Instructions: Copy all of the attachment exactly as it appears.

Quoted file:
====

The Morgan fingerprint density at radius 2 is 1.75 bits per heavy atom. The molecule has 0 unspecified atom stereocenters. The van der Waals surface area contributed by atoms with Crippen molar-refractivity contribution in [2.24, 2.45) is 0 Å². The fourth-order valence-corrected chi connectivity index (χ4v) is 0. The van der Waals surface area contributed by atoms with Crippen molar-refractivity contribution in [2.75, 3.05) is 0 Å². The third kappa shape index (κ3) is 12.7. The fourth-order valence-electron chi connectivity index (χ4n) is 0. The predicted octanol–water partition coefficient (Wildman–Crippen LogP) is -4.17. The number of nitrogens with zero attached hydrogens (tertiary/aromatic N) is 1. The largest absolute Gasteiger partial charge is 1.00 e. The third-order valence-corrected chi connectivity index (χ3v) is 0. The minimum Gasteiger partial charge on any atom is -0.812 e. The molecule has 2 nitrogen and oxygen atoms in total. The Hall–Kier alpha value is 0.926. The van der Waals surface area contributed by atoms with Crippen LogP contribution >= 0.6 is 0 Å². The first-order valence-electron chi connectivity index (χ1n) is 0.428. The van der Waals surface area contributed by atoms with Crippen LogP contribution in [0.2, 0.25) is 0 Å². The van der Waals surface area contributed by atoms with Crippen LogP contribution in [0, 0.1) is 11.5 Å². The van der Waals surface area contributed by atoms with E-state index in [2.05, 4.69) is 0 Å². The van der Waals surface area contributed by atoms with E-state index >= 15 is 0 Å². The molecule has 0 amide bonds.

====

The Morgan fingerprint density at radius 2 is 1.75 bits per heavy atom. The molecule has 0 unspecified atom stereocenters. The van der Waals surface area contributed by atoms with Crippen molar-refractivity contribution in [2.24, 2.45) is 0 Å². The fourth-order valence-corrected chi connectivity index (χ4v) is 0. The van der Waals surface area contributed by atoms with Crippen molar-refractivity contribution in [2.75, 3.05) is 0 Å². The third kappa shape index (κ3) is 12.7. The fourth-order valence-electron chi connectivity index (χ4n) is 0. The predicted octanol–water partition coefficient (Wildman–Crippen LogP) is -4.17. The number of nitrogens with zero attached hydrogens (tertiary/aromatic N) is 1. The largest absolute Gasteiger partial charge is 1.00 e. The third-order valence-corrected chi connectivity index (χ3v) is 0. The minimum Gasteiger partial charge on any atom is -0.812 e. The molecule has 2 nitrogen and oxygen atoms in total. The Hall–Kier alpha value is 0.926. The van der Waals surface area contributed by atoms with Crippen LogP contribution >= 0.6 is 0 Å². The first-order valence-electron chi connectivity index (χ1n) is 0.428. The van der Waals surface area contributed by atoms with Crippen LogP contribution in [0.2, 0.25) is 0 Å². The van der Waals surface area contributed by atoms with Crippen LogP contribution in [0, 0.1) is 11.5 Å². The van der Waals surface area contributed by atoms with E-state index in [2.05, 4.69) is 0 Å². The van der Waals surface area contributed by atoms with E-state index >= 15 is 0 Å². The molecule has 0 amide bonds.